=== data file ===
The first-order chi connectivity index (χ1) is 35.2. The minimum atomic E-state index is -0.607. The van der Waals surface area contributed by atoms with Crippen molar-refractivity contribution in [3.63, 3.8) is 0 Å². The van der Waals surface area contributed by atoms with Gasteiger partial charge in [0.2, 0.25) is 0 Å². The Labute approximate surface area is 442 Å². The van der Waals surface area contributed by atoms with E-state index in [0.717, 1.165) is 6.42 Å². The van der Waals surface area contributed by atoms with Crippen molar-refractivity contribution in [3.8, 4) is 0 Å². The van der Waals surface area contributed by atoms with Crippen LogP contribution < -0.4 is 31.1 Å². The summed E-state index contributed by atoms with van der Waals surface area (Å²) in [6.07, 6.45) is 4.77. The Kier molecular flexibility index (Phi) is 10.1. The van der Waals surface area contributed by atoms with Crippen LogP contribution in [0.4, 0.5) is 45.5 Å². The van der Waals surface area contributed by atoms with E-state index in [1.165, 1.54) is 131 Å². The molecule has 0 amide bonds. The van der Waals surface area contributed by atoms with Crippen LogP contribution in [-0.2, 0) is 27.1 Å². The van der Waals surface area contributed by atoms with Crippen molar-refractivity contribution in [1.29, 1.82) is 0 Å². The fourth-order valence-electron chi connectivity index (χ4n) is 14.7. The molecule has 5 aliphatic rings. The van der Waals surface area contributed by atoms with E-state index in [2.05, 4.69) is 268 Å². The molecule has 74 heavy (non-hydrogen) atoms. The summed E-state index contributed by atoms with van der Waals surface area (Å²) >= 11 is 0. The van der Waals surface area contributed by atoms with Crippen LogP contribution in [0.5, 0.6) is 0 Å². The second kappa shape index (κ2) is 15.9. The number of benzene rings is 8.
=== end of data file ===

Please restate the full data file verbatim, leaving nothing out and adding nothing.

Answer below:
The first-order chi connectivity index (χ1) is 35.2. The minimum atomic E-state index is -0.607. The van der Waals surface area contributed by atoms with Crippen molar-refractivity contribution in [3.63, 3.8) is 0 Å². The van der Waals surface area contributed by atoms with Gasteiger partial charge in [0.2, 0.25) is 0 Å². The Labute approximate surface area is 442 Å². The van der Waals surface area contributed by atoms with E-state index in [0.717, 1.165) is 6.42 Å². The van der Waals surface area contributed by atoms with Crippen molar-refractivity contribution in [3.8, 4) is 0 Å². The van der Waals surface area contributed by atoms with Crippen LogP contribution < -0.4 is 31.1 Å². The summed E-state index contributed by atoms with van der Waals surface area (Å²) in [6.07, 6.45) is 4.77. The Kier molecular flexibility index (Phi) is 10.1. The van der Waals surface area contributed by atoms with Crippen LogP contribution in [0.4, 0.5) is 45.5 Å². The van der Waals surface area contributed by atoms with E-state index in [1.165, 1.54) is 131 Å². The molecule has 0 amide bonds. The van der Waals surface area contributed by atoms with Crippen LogP contribution in [-0.2, 0) is 27.1 Å². The van der Waals surface area contributed by atoms with Crippen molar-refractivity contribution in [1.29, 1.82) is 0 Å². The fourth-order valence-electron chi connectivity index (χ4n) is 14.7. The molecule has 5 aliphatic rings. The van der Waals surface area contributed by atoms with E-state index in [2.05, 4.69) is 268 Å². The molecule has 74 heavy (non-hydrogen) atoms. The summed E-state index contributed by atoms with van der Waals surface area (Å²) >= 11 is 0. The van der Waals surface area contributed by atoms with Crippen LogP contribution in [0.5, 0.6) is 0 Å². The second kappa shape index (κ2) is 15.9. The number of benzene rings is 8.